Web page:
State of the Cities released
The Federal Government has released the annual State of the Cities report card, concluding that while the nation’s major cities remain among the world’s most liveable, they are increasingly affected by extreme weather events.
The report concluded that cities are also struggling to house the continuing influx of new residents.
Compiled by the Department of Infrastructure and Transport’s Major Cities Unit, the third edition of the annual report aims to provide a better understanding of how the nation’s major population centres function.
The report also identifies the specific initiatives of local councils and state planning authorities which are proving effective at promoting more productive, sustainable and liveable urban communities.
Key findings of the report include:
- The gap between population increase and housing supply in Australian cities is now the largest and most sustained in a century.
- A decline in the number of housing lots produced per capita is occurring across the capital cities but is particularly severe in Sydney. Block size has fallen and the price per square metre has risen sharply.
- There has also been a marked rise in the premium for living near the CBD of cities. In Sydney and Melbourne, a dwelling close to the CBD has increased more than five-fold in real terms since 1986, while one 50 kilometres from the city centre has only doubled in value.
- Housing occupancy rates (the average number of people living in a dwelling) plateaued in the mid-2000s, after having fallen steadily for nearly a century.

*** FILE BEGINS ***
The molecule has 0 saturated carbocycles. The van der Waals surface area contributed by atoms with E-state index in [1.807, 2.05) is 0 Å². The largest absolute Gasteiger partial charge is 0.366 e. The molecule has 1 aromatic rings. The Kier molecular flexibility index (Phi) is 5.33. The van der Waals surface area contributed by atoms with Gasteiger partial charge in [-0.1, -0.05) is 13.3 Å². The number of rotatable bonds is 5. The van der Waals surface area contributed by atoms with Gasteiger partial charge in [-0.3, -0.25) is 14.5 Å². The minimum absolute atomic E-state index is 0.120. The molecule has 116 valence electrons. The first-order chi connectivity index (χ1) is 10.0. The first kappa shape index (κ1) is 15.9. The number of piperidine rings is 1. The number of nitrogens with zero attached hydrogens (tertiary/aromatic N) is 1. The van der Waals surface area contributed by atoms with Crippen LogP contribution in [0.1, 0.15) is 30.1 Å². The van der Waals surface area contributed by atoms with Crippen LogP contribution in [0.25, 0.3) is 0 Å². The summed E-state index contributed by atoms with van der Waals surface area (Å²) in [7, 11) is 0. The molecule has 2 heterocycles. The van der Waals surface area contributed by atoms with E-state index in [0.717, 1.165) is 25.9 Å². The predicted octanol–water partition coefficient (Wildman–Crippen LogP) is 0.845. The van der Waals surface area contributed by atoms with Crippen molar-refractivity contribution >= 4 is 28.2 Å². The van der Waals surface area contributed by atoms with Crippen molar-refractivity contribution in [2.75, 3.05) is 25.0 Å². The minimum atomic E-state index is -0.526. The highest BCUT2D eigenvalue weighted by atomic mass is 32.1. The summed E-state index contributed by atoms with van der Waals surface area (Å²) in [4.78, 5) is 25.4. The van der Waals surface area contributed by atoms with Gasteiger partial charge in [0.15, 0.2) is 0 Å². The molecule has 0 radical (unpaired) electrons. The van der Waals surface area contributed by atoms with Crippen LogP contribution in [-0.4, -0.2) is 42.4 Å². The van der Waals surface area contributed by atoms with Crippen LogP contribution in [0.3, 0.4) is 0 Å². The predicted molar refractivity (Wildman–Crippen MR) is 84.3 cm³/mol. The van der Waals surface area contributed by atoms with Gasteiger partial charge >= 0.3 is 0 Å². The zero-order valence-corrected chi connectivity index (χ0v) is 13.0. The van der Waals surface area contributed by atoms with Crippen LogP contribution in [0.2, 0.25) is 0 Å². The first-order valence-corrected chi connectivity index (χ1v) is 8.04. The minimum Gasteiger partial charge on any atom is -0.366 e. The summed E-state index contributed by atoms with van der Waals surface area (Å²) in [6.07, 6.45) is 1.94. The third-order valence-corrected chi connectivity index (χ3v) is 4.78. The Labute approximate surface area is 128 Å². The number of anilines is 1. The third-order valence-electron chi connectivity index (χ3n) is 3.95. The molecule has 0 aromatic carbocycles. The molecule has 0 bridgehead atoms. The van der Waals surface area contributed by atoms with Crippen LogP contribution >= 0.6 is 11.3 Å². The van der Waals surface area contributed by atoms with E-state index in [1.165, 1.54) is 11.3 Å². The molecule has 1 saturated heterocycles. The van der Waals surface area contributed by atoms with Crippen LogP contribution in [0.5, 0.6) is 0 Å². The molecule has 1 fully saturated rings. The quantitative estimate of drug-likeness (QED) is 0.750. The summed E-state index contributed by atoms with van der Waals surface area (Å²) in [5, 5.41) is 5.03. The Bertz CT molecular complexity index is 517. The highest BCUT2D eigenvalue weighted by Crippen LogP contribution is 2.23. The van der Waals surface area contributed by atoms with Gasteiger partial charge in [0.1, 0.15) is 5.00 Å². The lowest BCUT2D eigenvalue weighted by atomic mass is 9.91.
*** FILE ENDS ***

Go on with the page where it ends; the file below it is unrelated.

- Most of the industry sectors that are experiencing rapid growth economically are located in CBDs and other dense centres. These industry sectors rely on increasing job densities to drive their productivity.
- Cities may be beginning to economically shrink in on themselves, reversing the dispersing forces, especially associated with manufacturing, that have been dominant since the end of World War II.
- The number of kilometres travelled per person in Australian capital cities has declined markedly since peaking in 2005.
- The per capita freight task in cities is increasing substantially and is likely to become the major driver of urban transport systems.
- Fare recovery in Australian urban mass transit systems continues to decline, raising questions about the sustainability of current financial structures associated with public transport capital investment and operations.
- Age distribution in our major cities shows that under 25s have declined proportionally, while there has been a small increase in working age population and a large increase in over 65s.
- The average labour force participation rate across major cities is 64.8 per cent; however there are significant differences between cities.
- Major cities have experienced increases in female participation in the paid workforce since 2000, some by more than five per cent.
- A growing proportion of older people are working past the traditional retirement age in major cities.
The full report can be found here